27. 27. Cell injury and death• Reversible hypoxic/ ischemic injury Loss of ATP generation by mitochondria initially results in reversible events: o Na+/K+ ATPase membrane pump leads to a loss of ionic and osmotic gradient ( ↑edCa+2+ Na+, ↓ed K+ and osmotic gain of water) resulting cell swelling & ER dilatation) o ↑ed anaerobic glycolysis results in glycogen depletion and lactate accumulation (↓ed pH). o Reduced protein synthesis due to ribosome detachment from the RER
  28. 28. Morphology of Cell Injury and Necrosis• Cell Injury – Reversible – Irreversible• Cell Death – Necrosis – Apoptosis
  29. 29. Cell Injury and Death• Reversible Injury o Cell swelling develops when cells are incapable of fluid an ion homeostasis (↓ed function of ATP dependant pumps). o Fatty change the accumulation of lipid vacuoles in the cytoplasm.• Irreversible injury (Necrosis) o Two basic processes underlie the morphologic changes of necrosis  Denaturation of protein  Enzymatic digestion of cell components
  30. 30. Morphology of Cell InjuryReversible Injury Cellular swelling Fatty change• Plasma membrane alteration• Mitochondrial Changes• Dilation of Endoplasmic reticulum• Nuclear Alteration
  31. 31. Morphology of Cell InjuryUltrastructural Changes:• Alteration in plasma membrane reflecting disturbance in ion and volume regulation induced by loss of ATP• Mitochondrial changes• Endoplasmic reticulum changes• Changes in the lysosomes
  32. 32. Alteration in the Plasma Membrane • Cellular swelling • Formation of cytoplasmic blebs • Blunting and distortion of microvilli • Creation of myelin figures • Deterioration and loosening of intercellular attachments
  33. 33. Mitochondrial Changes • Early, appears condensed as a result of loss of matrix protein following loss of ATP • Followed by swelling due to ionic shifts • Amorphous densities which correlate with the onset of irreversibility • Finally, rupture of membrane followed by progressing increased calcification
  34. 34. Endoplasmic reticulum changes • Dilatation • Detachment of ribosomes and disaggregation of polysomes with decreased protein synthesis • Progressive fragmentation and formation of intracellular aggregates of myelin figures
  35. 35. Changes in the Lysosomes• Generally appear late• Swelling rupture disappear• some fused with the autohagic vacuoles (phagosomes) which become apparent within damaged cells
  36. 36. Cell Injury and DeathIrreversible hypoxic/ ischemic injury • These changes are reversible if O2 and flow are reinstated, the transition to irreversible injury depends on the extent of ATP depletion and membrane dysfunction especially of mitochondria. • ATP depletion results in MPT with loss of the H+ gradient • ATP depletion releases cytochrome c that can induce apoptosis • ↑edCa+2 activates o membrane phospholipases with resulting membrane damage o Intracellular proteases leading to cytoskeletal degradation • Phospholipid degradation products that accumulate are directly toxic to the cell
  37. 37. Cell Injury and DeathIrreversible hypoxic/ ischemic injury • These changes are reversible if O2 and flow are reinstated, the transition to irreversible injury depends on the extent of ATP depletion and membrane dysfunction especially of mitochondria. • ATP depletion results with loss of the H+ gradient • ATP depletion releases cytochrome c that can induce apoptosis • ↑Ca+2 activates o membrane phospholipases with resulting membrane damage o Intracellular proteases leading to cytoskeletal degradation • Phospholipid degradation products that accumulate are directly toxic to the cell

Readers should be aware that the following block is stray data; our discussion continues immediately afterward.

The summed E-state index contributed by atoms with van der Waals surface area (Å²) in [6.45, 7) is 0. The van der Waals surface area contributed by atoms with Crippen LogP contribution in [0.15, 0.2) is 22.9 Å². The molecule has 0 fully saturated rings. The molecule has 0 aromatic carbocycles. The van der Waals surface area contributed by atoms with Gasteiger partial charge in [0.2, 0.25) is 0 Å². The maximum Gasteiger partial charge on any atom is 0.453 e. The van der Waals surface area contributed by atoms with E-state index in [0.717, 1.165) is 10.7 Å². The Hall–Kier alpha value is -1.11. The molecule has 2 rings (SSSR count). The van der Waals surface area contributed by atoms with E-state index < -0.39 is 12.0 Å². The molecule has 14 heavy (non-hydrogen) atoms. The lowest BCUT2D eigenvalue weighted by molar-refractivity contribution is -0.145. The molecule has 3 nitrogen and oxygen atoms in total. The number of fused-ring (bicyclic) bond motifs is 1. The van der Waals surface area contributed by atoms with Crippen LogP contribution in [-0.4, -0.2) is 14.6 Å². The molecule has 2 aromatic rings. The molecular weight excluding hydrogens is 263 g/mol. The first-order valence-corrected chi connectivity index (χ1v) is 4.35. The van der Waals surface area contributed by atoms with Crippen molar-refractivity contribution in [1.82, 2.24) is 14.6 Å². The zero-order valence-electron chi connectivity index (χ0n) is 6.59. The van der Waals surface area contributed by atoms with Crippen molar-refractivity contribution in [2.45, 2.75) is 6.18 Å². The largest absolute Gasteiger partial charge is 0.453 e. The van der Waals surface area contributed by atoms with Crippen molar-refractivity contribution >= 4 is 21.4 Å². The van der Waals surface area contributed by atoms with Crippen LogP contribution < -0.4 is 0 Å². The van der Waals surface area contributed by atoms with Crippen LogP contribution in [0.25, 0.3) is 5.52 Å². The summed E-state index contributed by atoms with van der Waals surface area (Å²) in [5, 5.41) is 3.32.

38. 38. Types of Cell Injury2.Cloudy or cellular swelling or parenchymatous degeneration3.Hydrophic swelling4.Fatty change5.Hyaline degeneration6.Lipoidal degeneration7.Mucoid or mucinous degeneration
  39. 39. • Cloudy swelling is due to failure of the cellular sodium pump. This allows excess Na+ to enter cells and eventually increases cellular water.• Hydropic degeneration is a severe form of cloudy swelling. It occurs with hypokalemia due to vomiting or diarrhea.
  40. 40. Fatty Degeneration • Fatty degeneration or fatty metamorphosis, steatosis is the abnormal appearance of fat within parenchymal cells. • It results from hepatotoxic agents such as C2 H5OH, chloroform, CCl4, during sever infections, in prolonged anemia and in toxemia of pregnancy. • Fatty liver is due to:  inability of the liver to synthesize phospholipids  decreased lipoprotein release from hepatocytes  Increased triglyceride production
  41. 41. • Hydropic change or Vacuolar degereration.• Appears whenever cells are incapable of maintaining ionic and fluid homeostasis.• The first manifestation of almost all forms of cell injury.• Reversible injury. Gross Findings• Pallor, increased turgor, and increased in weight.
  42. 42. Micro Findings• 1. Cell swelling, cytoplasm contains coarse granules.• 2. Nucleus not affected in light microscopy..• 3. Pigmented cast, hyaline cast.D. Others:• 1. The first manifestation of cell injury and is reversible.• 2. Increasing hydration of the cell due to alteration in ion transport at cell membrane.• 3. Cause: infection, physico-chemical injury ( toxic ), ischemia
  43. 43. FATTY PHANEROSIS-LIVER• Fatty phanerosis is the unmasking of invisible fat.• Lipid accumulates in the liver cells, mainly in the form of triglycerides.
  44. 44. FATTY DEGENERATION(Wallerian degeneration)
  45. 45. Hyaline Degeneration-Liver
  47. 47. HYALINE DEGENERATION• Zenker’s waxy hyaline masses - typhoid fever; Weil’s disease or leptospirosis• Mallory bodies- nutritional cirrhosis• Russel bodies- chronic inflammation• Crooke’s hyaline bodies - Cushing’s syndrome• Councilman bodies - yellow fever; viral hepatitis
  48. 48. CUSHING’S SYNDROMECrooke’s Hyaline bodies-Liver
  49. 49. LEPTOSPIROSIS Zenker’s waxy hyaline masses-liverCausative agent: Liptospira icterohaemorrhagica
  50. 50. Mucinous Degeneration-Colon • When there is excessive amount of mucous in unusual location, it is called mucous deg. • Cancer with high degree of mucous deg are called mucinous carcinoma or the colloid carcinoma. • Two types of mucin: true mucin and paramucin
  52. 52. LIPOIDAL DEGENERATION (Cholesterol clefts)
  53. 53. • Next Meeting:• Quiz on Normal Cell & Cell Injury• Assignment: Intracellular Accumulations
  54. 54. “True wisdom is in leaning On Jesus Christ our Lord True wisdom is in trusting His own life-giving Word, True wisdom is in living Near Jesus everyday True wisdom is in walkingWhere He shall lead the way!” Author Unknown